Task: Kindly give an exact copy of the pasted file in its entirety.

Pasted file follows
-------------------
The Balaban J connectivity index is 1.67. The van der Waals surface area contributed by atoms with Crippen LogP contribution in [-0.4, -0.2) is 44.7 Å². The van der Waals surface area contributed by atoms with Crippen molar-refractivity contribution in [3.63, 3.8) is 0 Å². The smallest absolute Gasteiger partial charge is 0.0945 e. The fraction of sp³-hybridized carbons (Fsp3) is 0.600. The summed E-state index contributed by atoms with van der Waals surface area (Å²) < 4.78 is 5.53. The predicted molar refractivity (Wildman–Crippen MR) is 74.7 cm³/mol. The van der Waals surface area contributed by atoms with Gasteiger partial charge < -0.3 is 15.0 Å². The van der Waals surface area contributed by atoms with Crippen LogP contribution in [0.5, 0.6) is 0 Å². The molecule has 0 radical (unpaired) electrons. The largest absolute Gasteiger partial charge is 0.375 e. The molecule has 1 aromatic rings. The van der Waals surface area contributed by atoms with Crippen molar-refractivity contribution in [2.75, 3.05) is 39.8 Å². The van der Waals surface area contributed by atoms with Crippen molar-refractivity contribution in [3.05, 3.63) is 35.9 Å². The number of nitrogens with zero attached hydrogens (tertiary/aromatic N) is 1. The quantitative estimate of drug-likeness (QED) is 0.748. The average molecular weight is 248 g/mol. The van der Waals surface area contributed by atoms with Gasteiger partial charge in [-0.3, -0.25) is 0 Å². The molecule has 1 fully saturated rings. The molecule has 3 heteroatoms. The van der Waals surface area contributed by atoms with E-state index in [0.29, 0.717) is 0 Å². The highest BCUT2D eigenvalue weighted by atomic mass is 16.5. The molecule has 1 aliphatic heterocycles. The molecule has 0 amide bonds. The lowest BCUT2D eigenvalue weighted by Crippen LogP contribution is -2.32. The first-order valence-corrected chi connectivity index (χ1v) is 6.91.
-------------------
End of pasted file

The Balaban J connectivity index is 1.67. The van der Waals surface area contributed by atoms with Crippen LogP contribution in [-0.4, -0.2) is 44.7 Å². The van der Waals surface area contributed by atoms with Crippen molar-refractivity contribution in [3.63, 3.8) is 0 Å². The smallest absolute Gasteiger partial charge is 0.0945 e. The fraction of sp³-hybridized carbons (Fsp3) is 0.600. The summed E-state index contributed by atoms with van der Waals surface area (Å²) < 4.78 is 5.53. The predicted molar refractivity (Wildman–Crippen MR) is 74.7 cm³/mol. The van der Waals surface area contributed by atoms with Gasteiger partial charge < -0.3 is 15.0 Å². The van der Waals surface area contributed by atoms with Crippen LogP contribution in [0.5, 0.6) is 0 Å². The molecule has 0 radical (unpaired) electrons. The largest absolute Gasteiger partial charge is 0.375 e. The molecule has 1 aromatic rings. The van der Waals surface area contributed by atoms with Crippen molar-refractivity contribution in [2.75, 3.05) is 39.8 Å². The van der Waals surface area contributed by atoms with Crippen molar-refractivity contribution in [3.05, 3.63) is 35.9 Å². The number of nitrogens with zero attached hydrogens (tertiary/aromatic N) is 1. The quantitative estimate of drug-likeness (QED) is 0.748. The average molecular weight is 248 g/mol. The van der Waals surface area contributed by atoms with Gasteiger partial charge in [-0.3, -0.25) is 0 Å². The molecule has 1 fully saturated rings. The molecule has 3 heteroatoms. The van der Waals surface area contributed by atoms with E-state index in [0.29, 0.717) is 0 Å². The highest BCUT2D eigenvalue weighted by atomic mass is 16.5. The molecule has 1 aliphatic heterocycles. The molecule has 0 amide bonds. The lowest BCUT2D eigenvalue weighted by Crippen LogP contribution is -2.32. The first-order valence-corrected chi connectivity index (χ1v) is 6.91.